101 Books to Read Before You Die discussion

Cider with Rosie
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Completed Reads > Cider With Rosie

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Alana (alanasbooks) | 1189 comments Mod
So I picked up a copy of this (the only copy, it seems) at my local library today, and it appears to be an illustrated--though chaptered--children's book. I know that there are other books with this same title: did I perhaps get the wrong one? Or is this indeed a "must-read" adult-style book?


Mike | 318 comments Mod
Cider With Rosie This is the Kindle edition I acquired for the read.


message 3: by Melanie (new) - added it

Melanie (mjnettle) I'm thinking this is the short novel by Laurie Lee. Correct?


Pallavi (bookfetisher) I'm almost 50% done....loving it so far. Even though the narration is from lee's childhood, some of the observations are adult ;p
Yes its a short novel..... But has 2 more sequels I think.


Alana (alanasbooks) | 1189 comments Mod
I've been busy, so only the first chapter down, but it's interesting so far (if a bit far fetched that a child that young would have that detailed of a memory).


Mike | 318 comments Mod
A breezy, sentimental walk down memory lane. I am sure this book strikes a chord with many readers & their own childhoods. Quite enjoyed this one!


Alana (alanasbooks) | 1189 comments Mod
I'm about halfway through. It's interesting: mine is an illustrated copy, which gives it the feel of a children's book, but it definitely doesn't read like a children's book, which throws me off a bit. The perspective is interesting, if a bit unbelievable, about a tone and area that I don't know much about, aside from some James Harriott (at least, I THINK I picked up that it's in the countryside of England?)


Mike | 318 comments Mod
Pallavi wrote: "My review is here..." My thoughts exactly!


Irene | 1391 comments I finished this yesterday. I enjoyed Lee's lyrical style of writing. What struck me was the nostalgic note he struck in a childhood characterized by so much deprivation. His mother is a bit eccentric, his education is substandard, there is no father, real poverty, bullying by the bigger boys on an unsupervised playground, a house that leaks, floods and is bitterly cold and serious health issues and yet this is not a memoir of suffering. If this had been written in the past decade or so, I suspect it would not have the endearing tone that Lee gives it. We focus so much on pain and suffering in our literature today that we seem to have forgotten how to celebrate life's simple joys.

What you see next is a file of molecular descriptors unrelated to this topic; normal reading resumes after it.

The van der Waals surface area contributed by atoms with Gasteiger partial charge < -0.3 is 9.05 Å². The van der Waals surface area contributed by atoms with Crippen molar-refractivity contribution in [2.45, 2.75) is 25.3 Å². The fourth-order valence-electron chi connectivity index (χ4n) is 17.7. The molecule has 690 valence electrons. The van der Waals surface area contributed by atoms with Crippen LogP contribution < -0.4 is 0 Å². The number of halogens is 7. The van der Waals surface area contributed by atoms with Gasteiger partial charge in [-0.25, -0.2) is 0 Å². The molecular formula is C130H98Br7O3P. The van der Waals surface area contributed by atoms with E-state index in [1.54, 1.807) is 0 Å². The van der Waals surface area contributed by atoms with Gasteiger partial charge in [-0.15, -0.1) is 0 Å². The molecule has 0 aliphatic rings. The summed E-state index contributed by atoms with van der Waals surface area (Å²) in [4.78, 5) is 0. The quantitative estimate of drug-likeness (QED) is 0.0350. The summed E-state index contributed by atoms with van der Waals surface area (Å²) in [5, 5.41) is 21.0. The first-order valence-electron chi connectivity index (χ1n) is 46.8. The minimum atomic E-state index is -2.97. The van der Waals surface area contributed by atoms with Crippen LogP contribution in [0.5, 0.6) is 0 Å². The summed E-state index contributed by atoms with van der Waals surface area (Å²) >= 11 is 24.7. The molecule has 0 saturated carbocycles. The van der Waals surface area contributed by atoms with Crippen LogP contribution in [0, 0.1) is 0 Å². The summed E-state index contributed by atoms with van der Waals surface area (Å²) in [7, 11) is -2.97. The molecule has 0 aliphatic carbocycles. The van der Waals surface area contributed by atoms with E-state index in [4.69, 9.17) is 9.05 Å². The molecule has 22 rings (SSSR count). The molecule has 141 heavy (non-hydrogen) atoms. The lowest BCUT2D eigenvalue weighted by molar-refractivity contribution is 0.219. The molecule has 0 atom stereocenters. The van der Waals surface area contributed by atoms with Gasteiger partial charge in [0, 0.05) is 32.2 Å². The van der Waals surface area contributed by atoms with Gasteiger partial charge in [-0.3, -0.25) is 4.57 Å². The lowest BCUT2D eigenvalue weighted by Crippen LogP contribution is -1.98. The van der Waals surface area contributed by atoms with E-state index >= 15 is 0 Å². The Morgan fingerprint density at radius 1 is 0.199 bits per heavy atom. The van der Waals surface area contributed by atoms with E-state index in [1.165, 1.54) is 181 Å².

Alana (alanasbooks) | 1189 comments Mod
Irene wrote: "I finished this yesterday. I enjoyed Lee's lyrical style of writing. What struck me was the nostalgic note he struck in a childhood characterized by so much deprivation. His mother is a bit eccentr..."

Agreed, it doesn't have the feeling of "woe to me, take pity on my poor upbrining" but more the feeling of Little House on the Prairie and James Harriott and others who celebrate the lives the had, the friends and family, their lives being what they MADE of them, not just what HAPPENED to them.


Irene | 1391 comments I see this is the first in a trilogy. Is anyone planning to read the remainder of his memoir?


Alana (alanasbooks) | 1189 comments Mod
I thought about it, but while it might be interesting to read more later, it didn't draw me in enough to make me want to continue right now.


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